PAUL: You know, something else Tom Fuentes said last hour was he thinks one of President Trump's, perhaps, bigger mistakes in all of this is the criticism he has continually given to the FBI over the last 14 months and before. For example, in December of 2017, he said the FBI, its reputation is in tatters. It's the worst in history. The January 5th, only collusion is with Hillary Clinton and the FBI and Russia. February 2017, the FBI is totally unable to stop the national security leakers. He has been on the FBI, even in his tweet last night, he said lies and corruption going on at the highest levels of the FBI. Even though he did say this was a great day for the hard- working men and women of the FBI. A great day for democracy, he said last night. With all of that in context, how much has what president said about the FBI in the past affecting the way this is viewed now, Rachael?

BADE: It is completely tainted and colored how the American voters, American viewers are going to be watching this, right? I mean, how can they look at this, this guy, this top guy at the FBI who had been attacked by the president, attacked by Republicans, being let go. Somebody who could be a potential witness in Mueller's investigation of obstruction of justice or apparent, you know, alleged obstruction of justice if it was going to, if he was going to bring a case on that. How can they not think that the president's actions and the president's desires has any sort of influence on this? How would they not question that? And I think that that's why a lot of Republicans have asked the president not to attack the FBI. A lot of traditional Republicans, GOP leaders on Capitol Hill, they do not want -- they are very much against the sort of tension and the president going after the FBI in this sort of regard. And so, yes, it absolutely colors everything in this.

PAUL: Philip, something else that might color it. A tweet from the president in July of 2017. The problem is the acting head of the FBI and the person in charge of the Hillary investigation, Andrew McCabe, got $700,000 from, essentially, Democrats for his wife. His wife was running for office. What does -- how does that play into all of this?

BUMP: Well, I think the way that plays into all of this is that is absolutely -- has nothing to do with the matter at hand, it never did. Donald Trump seized upon the fact Andrew McCabe's wife ran for the state senate in Virginia in 2015. She lost the race well before Andrew McCabe became deputy director of the FBI, well before he is involved with the Clinton investigation at all. The money didn't come from Clinton, it came from the governor of Virginia who gave to a lot of candidates. But this sets the scene, right? Donald Trump has consistently attacked McCabe, and the FBI broadly -- almost always under pretext which is inaccurate or completely false as it is in that case, and that's the problem. The problem is Donald Trump clearly wanted to see Andrew McCabe go. He made that very explicitly obvious on Twitter, in public statements. Now, Andrew McCabe is gone at the last possible moment that he could've been fired where he would have this punishment of not being able to receive his pension. And it's impossible to extricate from that Donald Trump's pressure on Jeff Sessions, too. I mean, you said just, you were just outlining the pressure he put on the FBI, but he's also put a lot of pressure on Jeff Sessions to sort of --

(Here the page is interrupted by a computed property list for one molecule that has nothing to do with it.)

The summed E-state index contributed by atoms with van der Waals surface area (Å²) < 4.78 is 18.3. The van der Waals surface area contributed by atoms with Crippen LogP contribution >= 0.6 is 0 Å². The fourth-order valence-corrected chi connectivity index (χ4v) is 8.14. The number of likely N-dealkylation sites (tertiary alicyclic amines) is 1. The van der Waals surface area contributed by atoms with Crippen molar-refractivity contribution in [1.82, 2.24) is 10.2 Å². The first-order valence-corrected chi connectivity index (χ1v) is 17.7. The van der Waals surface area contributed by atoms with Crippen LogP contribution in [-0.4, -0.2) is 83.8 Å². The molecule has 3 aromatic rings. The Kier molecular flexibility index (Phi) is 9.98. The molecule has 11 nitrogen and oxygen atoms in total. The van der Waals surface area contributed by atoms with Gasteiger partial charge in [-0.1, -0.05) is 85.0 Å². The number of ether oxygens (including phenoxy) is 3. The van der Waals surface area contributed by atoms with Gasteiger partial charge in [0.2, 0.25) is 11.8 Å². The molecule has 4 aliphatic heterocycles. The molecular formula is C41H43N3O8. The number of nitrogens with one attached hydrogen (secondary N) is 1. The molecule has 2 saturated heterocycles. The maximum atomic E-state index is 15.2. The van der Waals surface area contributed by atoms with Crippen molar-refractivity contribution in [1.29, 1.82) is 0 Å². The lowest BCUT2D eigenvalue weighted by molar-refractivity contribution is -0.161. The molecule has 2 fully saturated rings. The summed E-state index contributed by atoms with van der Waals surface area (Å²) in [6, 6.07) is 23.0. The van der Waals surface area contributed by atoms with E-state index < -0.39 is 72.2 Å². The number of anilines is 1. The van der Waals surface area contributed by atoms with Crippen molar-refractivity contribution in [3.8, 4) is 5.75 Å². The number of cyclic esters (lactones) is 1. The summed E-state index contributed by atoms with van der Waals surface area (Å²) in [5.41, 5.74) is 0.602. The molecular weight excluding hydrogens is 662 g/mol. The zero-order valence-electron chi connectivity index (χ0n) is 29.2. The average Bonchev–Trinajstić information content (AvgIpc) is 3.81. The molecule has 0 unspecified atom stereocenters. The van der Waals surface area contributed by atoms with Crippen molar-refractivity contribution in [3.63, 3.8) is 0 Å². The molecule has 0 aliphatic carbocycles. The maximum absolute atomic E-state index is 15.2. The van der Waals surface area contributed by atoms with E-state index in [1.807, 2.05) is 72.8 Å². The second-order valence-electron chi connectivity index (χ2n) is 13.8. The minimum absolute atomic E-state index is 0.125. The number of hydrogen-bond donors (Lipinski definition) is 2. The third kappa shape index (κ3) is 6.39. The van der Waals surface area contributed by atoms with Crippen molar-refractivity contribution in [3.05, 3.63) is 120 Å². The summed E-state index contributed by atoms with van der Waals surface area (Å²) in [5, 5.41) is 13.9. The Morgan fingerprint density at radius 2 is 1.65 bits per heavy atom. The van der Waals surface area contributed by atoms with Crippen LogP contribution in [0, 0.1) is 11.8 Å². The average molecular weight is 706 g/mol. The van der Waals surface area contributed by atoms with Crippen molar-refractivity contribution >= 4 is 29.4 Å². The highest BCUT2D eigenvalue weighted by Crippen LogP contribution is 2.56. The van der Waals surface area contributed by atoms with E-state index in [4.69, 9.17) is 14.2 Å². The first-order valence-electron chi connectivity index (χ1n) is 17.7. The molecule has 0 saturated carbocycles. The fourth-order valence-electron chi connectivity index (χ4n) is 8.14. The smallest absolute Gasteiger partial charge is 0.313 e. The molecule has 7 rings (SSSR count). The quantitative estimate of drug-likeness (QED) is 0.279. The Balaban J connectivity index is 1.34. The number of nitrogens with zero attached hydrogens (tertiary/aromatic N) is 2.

PAUL: So, does this give Sessions a little more, a little more gumption, I guess, maybe, with Donald Trump now, with the president?

BUMP: Yes, I mean, I think that this -- Donald Trump will look at what Jeff Sessions did approvingly, absolutely. If Donald Trump didn't have a direct hand in saying, hey, you've to make sure this guy goes. We'll wait and see.

[07:15:16] PAUL: Yes, we will. Rachael Bade, Philip Bump, so glad that you're both with us. Thank you.

BLACKWELL: All right. Still to come, the president's attorney claims that the porn star, Stormy Daniels, violated a nondisclosure agreement and could now owe up to $20 million for what she's already said about an alleged affair with the president and an agreement not to talk about it.

PAUL: Also, much of the recent White House turmoil can be traced back to the Russia investigation. How is Vladimir Putin reacting to everything we've been seeing? Also...


UNIDENTIFIED MALE: I was calling to share with you some information about the FIU pedestrian bridge.


BLACWELL: No one heard that message until after the bridge collapsed. Could it hold clues about why this happened?


[07:20:07] BLACKWELL: For the first time, President Trump's attorneys have now joined a lawsuit to keep an adult film actress, Stormy Daniels, from speaking publicly. They say that this porn actress could owe $20 million because she revealed details of her alleged affair or at least talking about this nondisclosure agreement. Daniels claims the agreement is not valid.

PAUL: Listen to what her attorney, in fact, had to say.

(BEGIN VIDEO CLIP) MICHAEL AVENATTI, STORMY DANIEL'S ATTORNEY: This is truly remarkable. I don't know if there has ever been an instance in American history when you had a sitting president carrying out a personal vendetta and seeking in excess of $20 million at a private U.S. citizen who has merely tried to tell her version of the facts. He and his attorney, Mr. Cohen, and now others, are seeking to gag and silence my client and keep the information from the American people.


PAUL: Michael Avenatti went on to say in one conversation that the porn star was physically threatened to stay silent about her alleged affair with the president.